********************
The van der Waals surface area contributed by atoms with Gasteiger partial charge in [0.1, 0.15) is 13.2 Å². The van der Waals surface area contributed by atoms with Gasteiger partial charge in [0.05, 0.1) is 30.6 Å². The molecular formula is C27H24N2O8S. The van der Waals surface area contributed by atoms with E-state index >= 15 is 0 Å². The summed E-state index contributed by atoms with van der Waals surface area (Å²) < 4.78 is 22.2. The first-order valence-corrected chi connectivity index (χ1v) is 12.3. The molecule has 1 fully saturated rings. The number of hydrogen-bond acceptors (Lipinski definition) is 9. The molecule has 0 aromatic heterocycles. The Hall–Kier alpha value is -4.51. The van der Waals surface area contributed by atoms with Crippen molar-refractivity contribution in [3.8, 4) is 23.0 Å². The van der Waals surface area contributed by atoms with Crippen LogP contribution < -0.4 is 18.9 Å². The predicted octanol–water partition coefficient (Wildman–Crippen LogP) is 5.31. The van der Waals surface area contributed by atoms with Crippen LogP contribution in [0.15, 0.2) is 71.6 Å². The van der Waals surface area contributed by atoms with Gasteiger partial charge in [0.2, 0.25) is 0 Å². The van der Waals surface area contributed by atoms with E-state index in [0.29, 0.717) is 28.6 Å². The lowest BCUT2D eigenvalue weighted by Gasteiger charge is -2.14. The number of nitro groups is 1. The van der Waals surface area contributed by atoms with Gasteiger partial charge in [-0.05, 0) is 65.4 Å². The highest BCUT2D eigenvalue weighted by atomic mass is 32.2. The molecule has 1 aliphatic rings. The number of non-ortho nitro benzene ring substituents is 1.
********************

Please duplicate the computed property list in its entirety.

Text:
The van der Waals surface area contributed by atoms with Gasteiger partial charge in [0.1, 0.15) is 13.2 Å². The van der Waals surface area contributed by atoms with Gasteiger partial charge in [0.05, 0.1) is 30.6 Å². The molecular formula is C27H24N2O8S. The van der Waals surface area contributed by atoms with E-state index >= 15 is 0 Å². The summed E-state index contributed by atoms with van der Waals surface area (Å²) < 4.78 is 22.2. The first-order valence-corrected chi connectivity index (χ1v) is 12.3. The molecule has 1 fully saturated rings. The number of hydrogen-bond acceptors (Lipinski definition) is 9. The molecule has 0 aromatic heterocycles. The Hall–Kier alpha value is -4.51. The van der Waals surface area contributed by atoms with Crippen molar-refractivity contribution in [3.8, 4) is 23.0 Å². The van der Waals surface area contributed by atoms with Crippen LogP contribution < -0.4 is 18.9 Å². The predicted octanol–water partition coefficient (Wildman–Crippen LogP) is 5.31. The van der Waals surface area contributed by atoms with Crippen LogP contribution in [0.15, 0.2) is 71.6 Å². The van der Waals surface area contributed by atoms with Gasteiger partial charge in [0.2, 0.25) is 0 Å². The van der Waals surface area contributed by atoms with E-state index in [0.29, 0.717) is 28.6 Å². The lowest BCUT2D eigenvalue weighted by Gasteiger charge is -2.14. The number of nitro groups is 1. The van der Waals surface area contributed by atoms with Gasteiger partial charge in [-0.05, 0) is 65.4 Å². The highest BCUT2D eigenvalue weighted by atomic mass is 32.2. The molecule has 1 aliphatic rings. The number of non-ortho nitro benzene ring substituents is 1.